Sunday, 28 August 2011
Ask anyone who knows me and they'll tell you I love Edinburgh. They'll probably say I tend to go on at some length about how beautiful Scotland's capital city is and how it is such an exciting, vibrant city to work and live in, particularly at this time of the year when the Edinburgh International Arts Festival and Fringe is in full swing. However, the reputation of this fine city is consistently tarnished by a group of individuals whose actions - or lack of action - turn Edinburgh into something of a laughing stock. Step forward the City of Edinburgh Council.
What started out as long ago as 1999 as a forward-thinking proposal to reintroduce trams into the capital has turned into a fiasco. In fact, such a farce may well have scooped an award at the Edinburgh Comedy Festival.
The original plan was to build a tram line from the city's airport through the west end, to the Haymarket then along Princes Street and Leith Walk to Ocean Terminal and Newhaven pier. Following years of transport studies in Edinburgh, two bills were submitted to the Scottish Parliament to reintroduce a tram network to Edinburgh and both bills were passed in March 2006. We were told public transport in Edinburgh would be revolutionised and while there would be considerable upheaval as much of the city centre would be dug up to accommodate the installation of tramlines etc, it would be worth the inconvenience as by 2011 the trams would be up and running. Inevitably, as with the Scottish Parliament Building in Holyrood, the estimated cost of the trams project - initial costs for the scheme were £498 million, with £375 million funding from the Scottish Government and £45 million by Edinburgh council - was millions of pounds out with costs spiralling with each passing year.
In April 2009, Phase 1b of the tram construction project was cancelled due to financial problems. The Scottish Government said the project would continue but no more public money would be given. Later, it was announced that trams would no longer be going down Leith Walk and would instead terminate at St. Andrew Square in the city centre - much to the chagrin of shop and business owners in Leith who had endured months of roadworks and traffic diversions thus affecting business, ultimately for nothing.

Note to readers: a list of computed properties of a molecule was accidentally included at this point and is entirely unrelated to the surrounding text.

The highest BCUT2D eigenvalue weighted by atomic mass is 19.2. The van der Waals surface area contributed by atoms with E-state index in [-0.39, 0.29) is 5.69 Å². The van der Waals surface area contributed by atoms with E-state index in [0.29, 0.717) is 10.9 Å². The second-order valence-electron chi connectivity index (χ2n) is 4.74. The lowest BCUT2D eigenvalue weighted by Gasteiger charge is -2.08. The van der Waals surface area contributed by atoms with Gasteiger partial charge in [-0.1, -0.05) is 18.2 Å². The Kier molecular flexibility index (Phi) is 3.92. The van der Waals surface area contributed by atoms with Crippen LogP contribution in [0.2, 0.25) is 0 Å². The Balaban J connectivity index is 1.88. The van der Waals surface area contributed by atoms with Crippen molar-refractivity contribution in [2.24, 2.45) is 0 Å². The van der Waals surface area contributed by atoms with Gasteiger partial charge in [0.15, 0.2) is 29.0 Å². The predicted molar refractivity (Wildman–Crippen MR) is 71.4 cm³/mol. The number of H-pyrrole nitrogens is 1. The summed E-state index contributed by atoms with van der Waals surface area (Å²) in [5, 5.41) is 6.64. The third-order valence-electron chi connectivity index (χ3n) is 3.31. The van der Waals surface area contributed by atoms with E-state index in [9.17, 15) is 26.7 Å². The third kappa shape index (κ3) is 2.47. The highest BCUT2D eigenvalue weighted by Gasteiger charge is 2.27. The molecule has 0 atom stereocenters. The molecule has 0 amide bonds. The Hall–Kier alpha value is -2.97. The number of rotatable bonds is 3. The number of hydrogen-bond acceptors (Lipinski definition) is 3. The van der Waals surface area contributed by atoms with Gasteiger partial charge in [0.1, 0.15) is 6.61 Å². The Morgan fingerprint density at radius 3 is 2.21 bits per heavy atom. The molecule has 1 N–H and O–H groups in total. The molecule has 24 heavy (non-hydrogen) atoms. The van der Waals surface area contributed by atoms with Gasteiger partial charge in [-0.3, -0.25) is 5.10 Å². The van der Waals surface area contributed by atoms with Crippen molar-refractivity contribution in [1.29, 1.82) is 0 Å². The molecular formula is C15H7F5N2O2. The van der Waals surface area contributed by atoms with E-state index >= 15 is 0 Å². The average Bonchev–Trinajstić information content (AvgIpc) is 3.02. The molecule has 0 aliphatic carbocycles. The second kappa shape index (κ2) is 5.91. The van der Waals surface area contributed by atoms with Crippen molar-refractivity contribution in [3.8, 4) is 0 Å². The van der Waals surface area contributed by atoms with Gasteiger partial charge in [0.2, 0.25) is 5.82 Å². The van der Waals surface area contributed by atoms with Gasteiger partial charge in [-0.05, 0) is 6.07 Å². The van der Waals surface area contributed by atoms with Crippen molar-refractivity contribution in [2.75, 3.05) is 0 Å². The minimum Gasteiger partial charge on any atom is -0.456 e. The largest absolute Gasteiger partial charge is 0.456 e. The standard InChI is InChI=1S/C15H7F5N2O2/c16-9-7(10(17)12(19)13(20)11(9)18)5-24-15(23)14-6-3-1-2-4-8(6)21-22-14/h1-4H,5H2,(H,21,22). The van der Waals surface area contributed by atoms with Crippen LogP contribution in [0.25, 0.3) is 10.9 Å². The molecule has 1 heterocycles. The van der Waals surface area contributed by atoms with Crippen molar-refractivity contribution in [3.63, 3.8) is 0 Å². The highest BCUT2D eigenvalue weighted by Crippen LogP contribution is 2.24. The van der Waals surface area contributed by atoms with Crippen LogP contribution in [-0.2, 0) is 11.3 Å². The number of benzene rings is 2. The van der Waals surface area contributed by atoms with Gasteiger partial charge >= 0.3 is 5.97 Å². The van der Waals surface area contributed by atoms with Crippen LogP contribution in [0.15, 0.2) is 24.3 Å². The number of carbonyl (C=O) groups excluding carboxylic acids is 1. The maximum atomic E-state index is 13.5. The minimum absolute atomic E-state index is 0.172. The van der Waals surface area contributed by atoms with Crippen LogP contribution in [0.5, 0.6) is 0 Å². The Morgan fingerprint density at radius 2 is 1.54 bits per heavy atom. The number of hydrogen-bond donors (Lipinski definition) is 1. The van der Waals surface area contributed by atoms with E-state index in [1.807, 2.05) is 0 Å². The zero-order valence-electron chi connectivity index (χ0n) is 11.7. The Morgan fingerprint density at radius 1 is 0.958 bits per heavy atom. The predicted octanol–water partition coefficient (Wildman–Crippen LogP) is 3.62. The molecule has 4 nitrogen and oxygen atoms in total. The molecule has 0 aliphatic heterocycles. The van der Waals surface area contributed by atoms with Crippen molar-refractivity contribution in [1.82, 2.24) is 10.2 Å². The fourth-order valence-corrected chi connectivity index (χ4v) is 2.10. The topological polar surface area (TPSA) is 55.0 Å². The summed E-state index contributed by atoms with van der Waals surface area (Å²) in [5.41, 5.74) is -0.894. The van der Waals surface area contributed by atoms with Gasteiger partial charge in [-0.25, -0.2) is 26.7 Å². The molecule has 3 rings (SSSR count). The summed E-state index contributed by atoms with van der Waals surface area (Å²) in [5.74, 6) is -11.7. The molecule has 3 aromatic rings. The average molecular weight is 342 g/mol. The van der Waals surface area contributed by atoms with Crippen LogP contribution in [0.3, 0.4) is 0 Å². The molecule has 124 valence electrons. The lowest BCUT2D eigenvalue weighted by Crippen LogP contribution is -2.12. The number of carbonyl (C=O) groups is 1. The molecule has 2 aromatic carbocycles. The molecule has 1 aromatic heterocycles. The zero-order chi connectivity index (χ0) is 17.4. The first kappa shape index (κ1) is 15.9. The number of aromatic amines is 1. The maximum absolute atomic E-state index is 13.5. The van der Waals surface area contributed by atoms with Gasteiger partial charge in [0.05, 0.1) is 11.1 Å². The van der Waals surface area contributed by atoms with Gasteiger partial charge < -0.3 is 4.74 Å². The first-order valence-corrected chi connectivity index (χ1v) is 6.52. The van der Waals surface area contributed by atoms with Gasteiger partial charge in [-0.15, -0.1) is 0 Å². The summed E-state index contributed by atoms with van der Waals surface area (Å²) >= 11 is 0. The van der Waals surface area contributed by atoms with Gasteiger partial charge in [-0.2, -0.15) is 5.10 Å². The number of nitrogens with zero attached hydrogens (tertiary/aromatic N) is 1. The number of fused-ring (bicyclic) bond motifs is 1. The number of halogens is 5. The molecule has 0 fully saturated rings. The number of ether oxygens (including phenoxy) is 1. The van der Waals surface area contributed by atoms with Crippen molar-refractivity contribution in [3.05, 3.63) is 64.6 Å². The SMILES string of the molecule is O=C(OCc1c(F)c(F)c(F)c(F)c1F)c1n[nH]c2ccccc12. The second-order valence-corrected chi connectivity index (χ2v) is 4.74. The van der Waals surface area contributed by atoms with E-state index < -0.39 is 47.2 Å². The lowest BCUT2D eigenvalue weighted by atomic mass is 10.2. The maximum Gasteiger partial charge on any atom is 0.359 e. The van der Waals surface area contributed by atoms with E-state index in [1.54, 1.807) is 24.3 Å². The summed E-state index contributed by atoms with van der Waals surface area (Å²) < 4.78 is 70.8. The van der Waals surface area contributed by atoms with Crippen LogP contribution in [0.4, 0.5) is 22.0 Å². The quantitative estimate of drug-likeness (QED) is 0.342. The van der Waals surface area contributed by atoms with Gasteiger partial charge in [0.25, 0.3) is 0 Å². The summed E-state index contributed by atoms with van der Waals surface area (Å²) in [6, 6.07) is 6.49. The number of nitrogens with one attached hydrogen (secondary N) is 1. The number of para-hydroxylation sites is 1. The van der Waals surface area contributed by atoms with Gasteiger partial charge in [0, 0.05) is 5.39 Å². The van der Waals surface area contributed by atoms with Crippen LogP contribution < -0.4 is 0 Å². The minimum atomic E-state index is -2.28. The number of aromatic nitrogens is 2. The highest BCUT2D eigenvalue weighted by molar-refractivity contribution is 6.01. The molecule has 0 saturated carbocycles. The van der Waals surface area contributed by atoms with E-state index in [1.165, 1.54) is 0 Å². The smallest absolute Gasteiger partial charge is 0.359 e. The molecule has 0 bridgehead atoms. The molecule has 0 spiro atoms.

Last week the City of Edinburgh Council, having given serious consideration to cancelling the project altogether, announced that the trams would now only run from the airport to the city's Haymarket - stopping short of Princes Street and St. Andrew Square. The cost is now being estimated at £715m. This despite the fact tramlines have been installed in Princes Street for two years now.
The Council's latest decision beggars belief. How many visitors to Edinburgh will take a tram from the airport and get off at the Haymarket - a good ten minute walk from Princes Street? Very few I would wager, particularly as there is already a very good bus service on that route which carries on to Princes Street and Waverley Bridge taking just 25 minutes from the airport. It is another ridiculous decision by the people who run Scotland's top city.
On Edinburgh's Calton Hill sits the partially completed National Monument, the building of which was started in 1826 and was meant to to be a memorial to those who lost their lives in the Napoleonic Wars. It was never completed, partly due to a lack of funds and was labelled 'Edinburgh's Disgrace' - a moniker that has stuck ever since.
Nearly two hundred years later there is another use for this term. Not so much for the ill-fated tram system the good citizens of Auld Reekie have been promised for more than a decade. It's more the case that Edinburgh's Disgrace of the 21st Century can be found in the council chambers....